Some hummingbirds are so small, they have been known to be caught by dragonflies and praying mantis, trapped in spider’s webs, snatched by frogs and stuck on thistles.
Facts about hummingbirds
- There are 320 different species of hummingbird found throughout the Americas. The smallest of all is the tiny bee hummingbird, Mellsuga helenae. They are among the smallest of birds.
- Their English name derives from the characteristic hum made by their rapid wing beats.
- Each species of hummingbird makes a different humming sound, determined by the number of wing beats per second.
- They can hover in mid-air by rapidly flapping their wings 12–90 times per second (depending on the species).
- During courtship, the wingtips of the ruby-throated hummingbird beats up to 200 times per second, as opposed to the usual wing beat of 90 times per second. When the female appears, her partner displays by flying to and fro in a perfect arc. The pair then dives up and down vertically, facing each other.
- They can also fly backwards, and are the only group of birds able to do so.
- They can fly at speeds exceeding 15 m/s or 54 km/h.
- Male hummingbirds are reported to have achieved speeds of almost 400 body lengths per second when swooping in an effort to impress females.
- They have feet so tiny that they cannot walk on the ground, and find it awkward to shuffle along a perch.
- They have a short, high-pitched squeaky call.
- Some are so small, they have been known to be caught by dragonflies and praying mantis, trapped in spider’s webs, snatched by frogs and stuck on thistles.
- The hummingbird needs to eat twice its bodyweight in food every day, and to do so they must visit hundreds of flowers daily.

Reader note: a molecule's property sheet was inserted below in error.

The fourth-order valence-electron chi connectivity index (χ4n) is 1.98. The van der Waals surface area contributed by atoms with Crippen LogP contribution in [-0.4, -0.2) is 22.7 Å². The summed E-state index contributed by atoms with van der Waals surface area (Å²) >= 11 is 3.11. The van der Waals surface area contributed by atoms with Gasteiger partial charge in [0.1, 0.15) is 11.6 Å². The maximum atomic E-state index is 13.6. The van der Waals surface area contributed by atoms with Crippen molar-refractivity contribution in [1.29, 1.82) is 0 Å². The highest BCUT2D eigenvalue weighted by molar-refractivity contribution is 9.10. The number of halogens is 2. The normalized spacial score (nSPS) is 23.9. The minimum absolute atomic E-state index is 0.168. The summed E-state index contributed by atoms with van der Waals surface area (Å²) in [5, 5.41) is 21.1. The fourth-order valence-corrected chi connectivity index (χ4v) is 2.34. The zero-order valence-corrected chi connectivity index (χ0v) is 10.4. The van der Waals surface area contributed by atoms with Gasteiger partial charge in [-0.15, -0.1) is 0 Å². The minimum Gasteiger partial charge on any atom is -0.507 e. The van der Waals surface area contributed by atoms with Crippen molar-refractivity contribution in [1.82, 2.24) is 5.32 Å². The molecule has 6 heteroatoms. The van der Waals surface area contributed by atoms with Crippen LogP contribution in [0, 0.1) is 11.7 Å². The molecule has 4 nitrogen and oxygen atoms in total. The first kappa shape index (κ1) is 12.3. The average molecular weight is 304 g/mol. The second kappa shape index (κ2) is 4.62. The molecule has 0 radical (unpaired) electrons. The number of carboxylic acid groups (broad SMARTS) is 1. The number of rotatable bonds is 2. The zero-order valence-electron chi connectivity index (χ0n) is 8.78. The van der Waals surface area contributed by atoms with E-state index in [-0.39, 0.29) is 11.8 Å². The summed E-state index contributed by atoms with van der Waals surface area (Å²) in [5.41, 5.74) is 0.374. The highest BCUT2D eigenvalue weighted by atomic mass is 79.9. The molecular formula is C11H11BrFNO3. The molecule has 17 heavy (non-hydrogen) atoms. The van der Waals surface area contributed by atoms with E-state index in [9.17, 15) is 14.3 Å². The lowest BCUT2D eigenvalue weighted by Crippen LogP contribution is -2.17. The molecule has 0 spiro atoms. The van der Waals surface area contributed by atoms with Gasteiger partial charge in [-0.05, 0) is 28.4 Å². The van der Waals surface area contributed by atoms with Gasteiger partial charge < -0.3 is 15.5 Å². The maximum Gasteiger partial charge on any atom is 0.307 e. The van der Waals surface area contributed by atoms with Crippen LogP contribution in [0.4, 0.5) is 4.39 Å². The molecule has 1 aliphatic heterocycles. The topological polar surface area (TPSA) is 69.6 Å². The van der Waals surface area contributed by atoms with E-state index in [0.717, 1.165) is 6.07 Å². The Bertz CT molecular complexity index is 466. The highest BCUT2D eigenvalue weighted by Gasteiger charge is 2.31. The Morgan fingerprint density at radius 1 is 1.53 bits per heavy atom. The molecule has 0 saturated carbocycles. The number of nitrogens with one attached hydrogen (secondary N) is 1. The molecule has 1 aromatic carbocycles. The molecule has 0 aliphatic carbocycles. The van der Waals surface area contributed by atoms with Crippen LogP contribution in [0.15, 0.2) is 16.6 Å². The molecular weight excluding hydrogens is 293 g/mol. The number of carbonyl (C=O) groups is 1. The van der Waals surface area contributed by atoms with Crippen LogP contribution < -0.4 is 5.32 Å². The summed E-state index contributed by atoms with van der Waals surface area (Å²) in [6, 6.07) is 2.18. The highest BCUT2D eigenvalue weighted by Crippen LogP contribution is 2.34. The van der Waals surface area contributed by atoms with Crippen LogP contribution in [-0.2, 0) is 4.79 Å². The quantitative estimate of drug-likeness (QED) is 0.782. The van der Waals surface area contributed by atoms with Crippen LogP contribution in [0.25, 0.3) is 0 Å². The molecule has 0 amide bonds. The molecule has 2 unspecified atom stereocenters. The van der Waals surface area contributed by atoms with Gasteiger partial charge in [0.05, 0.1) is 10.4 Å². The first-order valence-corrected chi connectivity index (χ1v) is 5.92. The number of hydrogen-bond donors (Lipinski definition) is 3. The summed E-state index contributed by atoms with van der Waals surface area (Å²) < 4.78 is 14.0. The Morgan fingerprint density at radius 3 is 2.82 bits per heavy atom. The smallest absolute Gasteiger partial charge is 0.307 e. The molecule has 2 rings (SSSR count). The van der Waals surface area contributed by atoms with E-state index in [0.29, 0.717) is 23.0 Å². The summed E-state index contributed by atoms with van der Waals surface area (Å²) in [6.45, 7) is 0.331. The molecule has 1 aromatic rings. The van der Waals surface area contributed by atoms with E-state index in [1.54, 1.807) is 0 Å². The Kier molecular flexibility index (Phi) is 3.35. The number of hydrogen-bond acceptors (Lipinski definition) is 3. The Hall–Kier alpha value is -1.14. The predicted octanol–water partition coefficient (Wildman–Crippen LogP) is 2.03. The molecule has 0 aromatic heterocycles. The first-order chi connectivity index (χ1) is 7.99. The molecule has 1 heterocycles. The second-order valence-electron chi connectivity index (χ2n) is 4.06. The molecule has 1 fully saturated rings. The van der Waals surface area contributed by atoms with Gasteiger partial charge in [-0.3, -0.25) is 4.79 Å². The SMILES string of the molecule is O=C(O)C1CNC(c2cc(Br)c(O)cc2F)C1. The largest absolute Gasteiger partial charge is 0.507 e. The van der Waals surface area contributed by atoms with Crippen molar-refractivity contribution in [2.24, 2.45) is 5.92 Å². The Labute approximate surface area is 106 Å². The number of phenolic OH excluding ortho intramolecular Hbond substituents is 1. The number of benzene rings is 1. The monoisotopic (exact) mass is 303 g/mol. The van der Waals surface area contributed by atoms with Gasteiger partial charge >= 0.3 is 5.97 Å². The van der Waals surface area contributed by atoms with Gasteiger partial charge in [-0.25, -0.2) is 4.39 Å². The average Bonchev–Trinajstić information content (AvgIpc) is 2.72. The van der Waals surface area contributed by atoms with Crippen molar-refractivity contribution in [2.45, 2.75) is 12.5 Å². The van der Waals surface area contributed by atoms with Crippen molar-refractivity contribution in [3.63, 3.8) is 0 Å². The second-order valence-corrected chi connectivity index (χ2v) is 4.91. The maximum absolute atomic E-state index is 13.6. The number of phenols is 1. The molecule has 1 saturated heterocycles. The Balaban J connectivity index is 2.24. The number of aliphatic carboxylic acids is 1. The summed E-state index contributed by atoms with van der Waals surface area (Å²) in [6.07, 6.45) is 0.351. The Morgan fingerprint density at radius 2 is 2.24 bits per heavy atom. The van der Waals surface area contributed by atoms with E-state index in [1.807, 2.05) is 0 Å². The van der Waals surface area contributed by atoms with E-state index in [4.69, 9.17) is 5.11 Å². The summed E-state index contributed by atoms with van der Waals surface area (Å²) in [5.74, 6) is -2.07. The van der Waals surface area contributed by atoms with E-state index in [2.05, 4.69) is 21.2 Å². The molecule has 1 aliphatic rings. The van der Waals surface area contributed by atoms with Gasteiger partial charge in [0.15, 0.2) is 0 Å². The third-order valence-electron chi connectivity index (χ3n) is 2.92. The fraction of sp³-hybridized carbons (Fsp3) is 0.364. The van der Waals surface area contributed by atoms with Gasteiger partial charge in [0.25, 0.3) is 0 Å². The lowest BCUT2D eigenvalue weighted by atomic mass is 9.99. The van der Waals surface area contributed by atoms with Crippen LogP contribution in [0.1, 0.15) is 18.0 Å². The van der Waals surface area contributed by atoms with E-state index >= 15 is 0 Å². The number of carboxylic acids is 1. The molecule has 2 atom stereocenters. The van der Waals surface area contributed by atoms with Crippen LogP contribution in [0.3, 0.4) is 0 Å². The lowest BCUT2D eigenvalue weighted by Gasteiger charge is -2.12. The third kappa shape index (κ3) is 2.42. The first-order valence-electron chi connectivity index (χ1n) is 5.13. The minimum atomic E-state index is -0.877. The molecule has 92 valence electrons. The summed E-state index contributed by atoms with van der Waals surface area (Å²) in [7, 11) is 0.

- Hummingbirds eat nectar for the most part, although they may catch an insect now and then for a protein boost.
- Their super fast wing beats use up a lot of energy, so they spend most of the day sitting around resting. To save energy at night, many species go into torpor (a short-term decrease in body temperature and metabolic rate).
- Despite their tiny size, the ruby-throated hummingbird makes a remarkable annual migration, flying over 3000km from the eastern USA, crossing over 1000km of the Gulf of Mexico in a single journey to winter in Central America.
- The ruby-throated hummingbird has only approximately 940 feathers on its entire body.
- Before migrating, the hummingbird stores a layer of fat equal to half its body weight.
- The female hummingbird builds a tiny nest high up in a tree, often up to six metres from the ground. She coats the outside with lichen and small pieces of bark and lines the inside with plant material.
- The male takes no responsibility in rearing the young and may find another mate after the first brood hatches.
- Some species of hummingbird are so rare that they have been identified only from the skins exported to Europe.
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